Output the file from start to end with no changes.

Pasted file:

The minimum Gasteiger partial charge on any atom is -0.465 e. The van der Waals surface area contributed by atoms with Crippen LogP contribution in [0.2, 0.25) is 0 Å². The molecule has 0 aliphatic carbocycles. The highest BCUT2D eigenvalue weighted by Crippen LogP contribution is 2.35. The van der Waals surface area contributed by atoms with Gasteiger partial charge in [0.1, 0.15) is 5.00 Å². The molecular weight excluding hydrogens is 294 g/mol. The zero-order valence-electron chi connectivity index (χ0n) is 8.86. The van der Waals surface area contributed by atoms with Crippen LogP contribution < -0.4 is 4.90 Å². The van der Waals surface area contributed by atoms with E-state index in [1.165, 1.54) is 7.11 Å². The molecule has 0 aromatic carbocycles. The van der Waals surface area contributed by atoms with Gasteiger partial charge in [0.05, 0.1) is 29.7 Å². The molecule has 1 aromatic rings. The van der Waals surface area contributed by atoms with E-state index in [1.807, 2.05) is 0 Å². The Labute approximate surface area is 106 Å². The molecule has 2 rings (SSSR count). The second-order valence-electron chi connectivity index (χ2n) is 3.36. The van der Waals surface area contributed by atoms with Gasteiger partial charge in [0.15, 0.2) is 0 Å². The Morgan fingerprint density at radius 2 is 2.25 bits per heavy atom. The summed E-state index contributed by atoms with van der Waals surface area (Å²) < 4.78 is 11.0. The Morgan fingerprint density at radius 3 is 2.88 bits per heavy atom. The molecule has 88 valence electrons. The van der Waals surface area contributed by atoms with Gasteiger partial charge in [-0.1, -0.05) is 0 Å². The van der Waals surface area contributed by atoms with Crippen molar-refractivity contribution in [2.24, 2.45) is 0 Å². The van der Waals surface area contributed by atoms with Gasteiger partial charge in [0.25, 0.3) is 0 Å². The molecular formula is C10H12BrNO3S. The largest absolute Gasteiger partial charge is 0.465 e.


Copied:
The minimum Gasteiger partial charge on any atom is -0.465 e. The van der Waals surface area contributed by atoms with Crippen LogP contribution in [0.2, 0.25) is 0 Å². The molecule has 0 aliphatic carbocycles. The highest BCUT2D eigenvalue weighted by Crippen LogP contribution is 2.35. The van der Waals surface area contributed by atoms with Gasteiger partial charge in [0.1, 0.15) is 5.00 Å². The molecular weight excluding hydrogens is 294 g/mol. The zero-order valence-electron chi connectivity index (χ0n) is 8.86. The van der Waals surface area contributed by atoms with Crippen LogP contribution < -0.4 is 4.90 Å². The van der Waals surface area contributed by atoms with E-state index in [1.165, 1.54) is 7.11 Å². The molecule has 0 aromatic carbocycles. The van der Waals surface area contributed by atoms with Gasteiger partial charge in [0.05, 0.1) is 29.7 Å². The molecule has 1 aromatic rings. The van der Waals surface area contributed by atoms with E-state index in [1.807, 2.05) is 0 Å². The Labute approximate surface area is 106 Å². The molecule has 2 rings (SSSR count). The second-order valence-electron chi connectivity index (χ2n) is 3.36. The van der Waals surface area contributed by atoms with Gasteiger partial charge in [0.15, 0.2) is 0 Å². The Morgan fingerprint density at radius 2 is 2.25 bits per heavy atom. The summed E-state index contributed by atoms with van der Waals surface area (Å²) < 4.78 is 11.0. The Morgan fingerprint density at radius 3 is 2.88 bits per heavy atom. The molecule has 88 valence electrons. The van der Waals surface area contributed by atoms with Gasteiger partial charge in [-0.1, -0.05) is 0 Å². The van der Waals surface area contributed by atoms with Crippen molar-refractivity contribution in [2.24, 2.45) is 0 Å². The van der Waals surface area contributed by atoms with Gasteiger partial charge in [0.25, 0.3) is 0 Å². The molecular formula is C10H12BrNO3S. The largest absolute Gasteiger partial charge is 0.465 e.